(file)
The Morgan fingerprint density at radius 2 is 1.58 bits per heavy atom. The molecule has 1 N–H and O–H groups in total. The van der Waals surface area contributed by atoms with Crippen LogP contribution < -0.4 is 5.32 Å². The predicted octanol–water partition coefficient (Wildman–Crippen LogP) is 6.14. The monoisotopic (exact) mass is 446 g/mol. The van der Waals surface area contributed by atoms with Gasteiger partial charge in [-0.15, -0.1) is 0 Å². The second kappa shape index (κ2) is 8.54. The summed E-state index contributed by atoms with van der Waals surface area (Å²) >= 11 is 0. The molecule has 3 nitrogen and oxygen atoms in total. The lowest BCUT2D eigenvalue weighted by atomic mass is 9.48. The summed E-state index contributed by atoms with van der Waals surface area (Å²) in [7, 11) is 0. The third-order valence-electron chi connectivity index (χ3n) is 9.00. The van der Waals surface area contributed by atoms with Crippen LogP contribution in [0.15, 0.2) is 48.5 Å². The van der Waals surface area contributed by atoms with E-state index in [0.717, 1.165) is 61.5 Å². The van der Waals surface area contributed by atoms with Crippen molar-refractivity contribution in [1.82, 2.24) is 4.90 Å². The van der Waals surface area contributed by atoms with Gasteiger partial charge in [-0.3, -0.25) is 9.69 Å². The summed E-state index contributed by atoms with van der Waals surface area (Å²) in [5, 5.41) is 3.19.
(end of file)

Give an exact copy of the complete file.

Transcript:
The Morgan fingerprint density at radius 2 is 1.58 bits per heavy atom. The molecule has 1 N–H and O–H groups in total. The van der Waals surface area contributed by atoms with Crippen LogP contribution < -0.4 is 5.32 Å². The predicted octanol–water partition coefficient (Wildman–Crippen LogP) is 6.14. The monoisotopic (exact) mass is 446 g/mol. The van der Waals surface area contributed by atoms with Gasteiger partial charge in [-0.15, -0.1) is 0 Å². The second kappa shape index (κ2) is 8.54. The summed E-state index contributed by atoms with van der Waals surface area (Å²) >= 11 is 0. The molecule has 3 nitrogen and oxygen atoms in total. The lowest BCUT2D eigenvalue weighted by atomic mass is 9.48. The summed E-state index contributed by atoms with van der Waals surface area (Å²) in [7, 11) is 0. The third-order valence-electron chi connectivity index (χ3n) is 9.00. The van der Waals surface area contributed by atoms with Crippen LogP contribution in [0.15, 0.2) is 48.5 Å². The van der Waals surface area contributed by atoms with E-state index in [0.717, 1.165) is 61.5 Å². The van der Waals surface area contributed by atoms with Crippen molar-refractivity contribution in [1.82, 2.24) is 4.90 Å². The van der Waals surface area contributed by atoms with Gasteiger partial charge in [-0.3, -0.25) is 9.69 Å². The summed E-state index contributed by atoms with van der Waals surface area (Å²) in [5, 5.41) is 3.19.